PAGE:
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Bill Belichick Compares Chase Claypool To Rob Gronkowski: ‘Big, Physical Player’

In any given press conference, Bill Belichick isn’t a man of many words. But ask him about the threat Chase Claypool brings this weekend and Belichick opens up with one eye-catching comparison. Speaking to reporters today, Belichick made a loose comparison between Claypool and one of Belichick’s best players, TE Rob Gronkowski. He outlined what makes Claypool a threat.

“Big, fast, good hands,” Belichick told reporters via the Patriots’ team site. “Big catch radius. He’s kind of always open. Kind of like covering a guy like Gronkowski. There’s always a place he can reach and get the ball you can’t reach and get the ball.”

Claypool is one of the league’s biggest receivers with great tools, a true height/weight/speed player with the ability to win contested situations. He made one ridiculous catch last week, somehow reaching back for the ball one-handed and pulling in a snag to move Pittsburgh closer to the goal line on a drive that ended up in the end zone.

Belichick expanded on all the ways the Steelers use Claypool.

“They use him in a variety of ways. Down the field, catch-and-run plays, hand him the ball. He’s a big, physical player…hard guy to tackle. Downfield receiver in addition to a short and intermediate receiver. Tough matchup.”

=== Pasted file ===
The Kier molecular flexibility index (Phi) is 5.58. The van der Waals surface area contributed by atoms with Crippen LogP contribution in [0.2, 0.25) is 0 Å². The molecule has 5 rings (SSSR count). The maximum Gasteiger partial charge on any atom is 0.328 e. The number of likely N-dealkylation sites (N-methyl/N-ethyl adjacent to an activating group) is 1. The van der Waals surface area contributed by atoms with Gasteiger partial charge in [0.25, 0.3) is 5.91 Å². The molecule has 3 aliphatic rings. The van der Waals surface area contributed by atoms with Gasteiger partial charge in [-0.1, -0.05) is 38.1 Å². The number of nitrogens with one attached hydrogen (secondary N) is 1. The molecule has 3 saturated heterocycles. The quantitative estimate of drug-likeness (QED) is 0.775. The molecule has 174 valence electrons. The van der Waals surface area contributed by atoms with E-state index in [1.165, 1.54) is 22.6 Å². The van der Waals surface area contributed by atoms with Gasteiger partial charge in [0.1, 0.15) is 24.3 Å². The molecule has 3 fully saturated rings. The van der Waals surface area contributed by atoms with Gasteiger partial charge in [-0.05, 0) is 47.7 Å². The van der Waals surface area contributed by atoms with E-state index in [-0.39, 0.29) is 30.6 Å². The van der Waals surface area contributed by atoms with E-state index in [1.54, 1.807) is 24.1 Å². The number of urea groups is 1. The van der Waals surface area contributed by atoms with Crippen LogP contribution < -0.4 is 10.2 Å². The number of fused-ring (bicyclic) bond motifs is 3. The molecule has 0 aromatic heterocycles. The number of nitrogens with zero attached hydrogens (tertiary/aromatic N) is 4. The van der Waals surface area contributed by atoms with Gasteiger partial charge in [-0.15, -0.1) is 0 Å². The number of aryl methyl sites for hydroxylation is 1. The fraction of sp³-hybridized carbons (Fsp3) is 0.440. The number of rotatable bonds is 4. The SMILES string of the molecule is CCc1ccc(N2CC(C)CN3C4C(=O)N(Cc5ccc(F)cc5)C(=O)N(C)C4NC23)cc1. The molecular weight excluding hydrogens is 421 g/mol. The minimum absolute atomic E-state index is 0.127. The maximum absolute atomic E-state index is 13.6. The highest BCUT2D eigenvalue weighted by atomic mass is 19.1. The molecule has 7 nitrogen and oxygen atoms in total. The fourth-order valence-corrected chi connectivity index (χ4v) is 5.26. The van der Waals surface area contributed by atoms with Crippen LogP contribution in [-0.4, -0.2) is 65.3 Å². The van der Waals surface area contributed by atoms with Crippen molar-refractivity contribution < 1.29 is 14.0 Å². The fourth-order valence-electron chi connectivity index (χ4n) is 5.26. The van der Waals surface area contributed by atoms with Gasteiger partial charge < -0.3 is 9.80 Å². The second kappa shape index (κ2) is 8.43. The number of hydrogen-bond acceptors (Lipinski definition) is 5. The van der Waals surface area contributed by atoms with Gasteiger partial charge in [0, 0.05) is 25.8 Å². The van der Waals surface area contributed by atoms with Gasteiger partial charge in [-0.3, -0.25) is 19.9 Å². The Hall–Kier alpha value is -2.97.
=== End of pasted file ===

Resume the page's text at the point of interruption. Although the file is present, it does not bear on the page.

Claypool played out of the slot in Week One, kicking inside after primarily working as the team’s “Z” receiver his first two seasons. But the offseason loss of JuJu Smith-Schuster coupled with the selection of rookie George Pickens, who fits that “Z” role well, moved Claypool inside in 11 personnel. His size and strength can be a matchup problem against smaller nickel corners while the team can still work him vertically on chop routes (what they call slot fades). As Belichick noted, Claypool saw extensive work in the run game against the Bengals, carrying the ball six times for a team-high 36 yards. They used him on perimeter jet runs and when he gains the edge, he can be tough to bring down in space.

While Claypool isn’t actually Gronkowski, and Belichick wasn’t making a 1:1 comparison, they were gifted athletes and matchup nightmares from a size/usage standpoint. Gronk could hurt you in every way possible. Run down the seam for a big catch. Run short, break two tackles, and pick up a ton of YAC. Block your butt off in the run game. Times where the defense simply had no answer. The Steelers felt that as much as anybody. Gronk had eight career touchdowns against the Steelers, the most of any non-divisional opponent and just barely trailing the Jets and Dolphins, who each gave up nine to him during his career.

Claypool has potential to make those types of plays. This summer has shown he’s found more consistency and maybe more maturity and will be a key cog in Pittsburgh getting their offense going this weekend versus New England.

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